Growing through franchising in Latin America: some thoughts for British businesses

Based in Uruguay but with over 10 years experience in the UK, Gabriela Castro-Fontoura specialises in making it easier for British businesses to do business with Latin America. Since she founded Sunny Sky Solutions ( two years ago, Gabriela has helped many UK companies from a range of sectors (from prams to cable cleats, from beer to confectionery) understand and make the most of opportunities in her native Latin America. Here, she shares with us some thoughts about franchising in Latin America.

Franchising is booming across Latin America. The reasons are complex but let’s just mention three.

 First, as Latin America enjoys a period of economic growth, with annual growth rates exceeding 10% for some countries, purchasing power is high and growing. More and more people, particularly the now 300 million middle class consumers, have access to more products and services than before, and franchising can deliver them often very effectively and quickly.

Secondly, because of that economic growth and purchasing power increase (and some other issues such as strong currencies), Latin Americans are travelling abroad more than ever before. They go to the US, then they want a Starbucks at home... It is easy to see how consumer preferences are changing with globalisation (not just travel but internet access and international TV penetration). Foreign franchises are making the most of this.

Finally, some markets in Latin America are notoriously protectionist and difficult to penetrate, such as those of Brazil and Argentina. Franchising offers a great mix of foreign brand and  local know-how (and local labour, which pleases the authorities) that is extremely powerful.

I am often disappointed to see how little Britain is making the most of the opportunities, as opposed to US or other European franchise owners, such as Le Pain Quotidien (food retail), Starbucks, Kumon (education), Bubblegummers (footwear retail), Curves (weight management) and so many others. So, if you are thinking of franchising into Latin America, let me give you some thoughts, just to get you thinking...

1-     There are plenty of opportunities

That’s the good news.  Demand is huge for products and services that Britain could offer through franchising, from language schools to toddler activities, from ethnic restaurants (please, Mumtaz, we need you!) to nursery products (as Mothercare have noticed in their recent expansion into Panama, Chile and Colombia).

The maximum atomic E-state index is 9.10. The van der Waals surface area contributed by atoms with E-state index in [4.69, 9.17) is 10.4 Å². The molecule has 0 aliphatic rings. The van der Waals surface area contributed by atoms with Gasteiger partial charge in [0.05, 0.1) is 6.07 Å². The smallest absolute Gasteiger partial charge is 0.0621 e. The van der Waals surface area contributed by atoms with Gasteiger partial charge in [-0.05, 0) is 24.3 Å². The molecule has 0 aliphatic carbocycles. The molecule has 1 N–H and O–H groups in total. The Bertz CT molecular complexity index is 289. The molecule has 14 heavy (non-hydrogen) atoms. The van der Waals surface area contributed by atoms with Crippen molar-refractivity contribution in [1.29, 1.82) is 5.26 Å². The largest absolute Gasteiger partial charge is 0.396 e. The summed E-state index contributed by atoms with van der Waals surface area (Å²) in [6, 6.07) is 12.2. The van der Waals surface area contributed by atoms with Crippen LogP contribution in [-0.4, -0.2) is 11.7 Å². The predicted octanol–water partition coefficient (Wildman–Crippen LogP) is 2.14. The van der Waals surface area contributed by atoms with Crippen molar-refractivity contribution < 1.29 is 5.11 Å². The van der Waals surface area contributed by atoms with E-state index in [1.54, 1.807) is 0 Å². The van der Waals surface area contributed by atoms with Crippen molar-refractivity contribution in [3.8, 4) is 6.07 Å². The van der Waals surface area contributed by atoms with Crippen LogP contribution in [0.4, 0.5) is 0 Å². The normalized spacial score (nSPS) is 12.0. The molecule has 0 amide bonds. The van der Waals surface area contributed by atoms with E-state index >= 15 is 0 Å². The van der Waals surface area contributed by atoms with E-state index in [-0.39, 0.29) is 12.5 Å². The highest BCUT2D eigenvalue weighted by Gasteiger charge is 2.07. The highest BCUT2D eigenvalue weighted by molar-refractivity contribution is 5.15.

2-     There are also plenty of drawbacks

Oh, yes. But it isn’t the same across all of Latin America. Let me give you a tip: search in google for shopping centres across 10 different cities (I would start with Sao Paulo, Buenos Aires, Santo Domingo, Santiago de Chile, Bogota and Lima...) and see how many foreign franchises (if you are in franchising, you will almost certainly know which brands tend to franchise and which expand via joint ventures or through their own stores/presence, if you don’t know, you can google and find out, or ask someone senior enough in your sector or in a franchising directory). You will start working out some trends there...

Difficult countries at the moment in terms of bureaucracy, paperwork, corruption and so on include Brazil and Argentina. However, both offer huge potential for franchises (did you see how many you spotted in our mini research before?). Which leads us to the next issue...

3-     Research

So you think you want to expand through franchising to certain countries or, even better, to certain cities or areas... Here I say: RESEARCH. The risks are high, the investment, in time, money and people, are huge, so research to minimise your risks. How? In the particular case of franchising, I would warn you against DIY research. Things just get too complicated not just for the many legal issues (contracts, trademarks, labour laws, competition laws, jurisdiction, etc) but for business issues other key aspects such as taxation and insurance.

As a franchising expert told me recently “International franchising, if done successfully, can be hugely beneficial to all. If done badly, it can be a disaster, cost you your brand and even your business”. It can be done, it can be great, but it takes time and serious research. I asked my contact “but some businesses can’t afford to invest so much at this stage”, to which she said “then they are not ready to franchise internationally, because beyond the research there will be important costs in terms of travel, legal fees and so on. If they are short of cash, this is not their route”. Clearly, franchising is not the “quick route”, as many think, and you also have to go with a long vision (5-10 years at least).

4-     Think laterally

Franchising is one great route to market for Latin America. But it is certainly not the only one. Have you explored options such as licensing? How about e-commerce? Have you explored making the most of free trade zones?

We hope you have enjoyed this article on franchising. For further information on our services in this area, please CLICK HERE.


Written on 14th February 2013 by Gabriela Castro - Fontoura, S&H LLP Associate Director at Sunny Sky Solutions (

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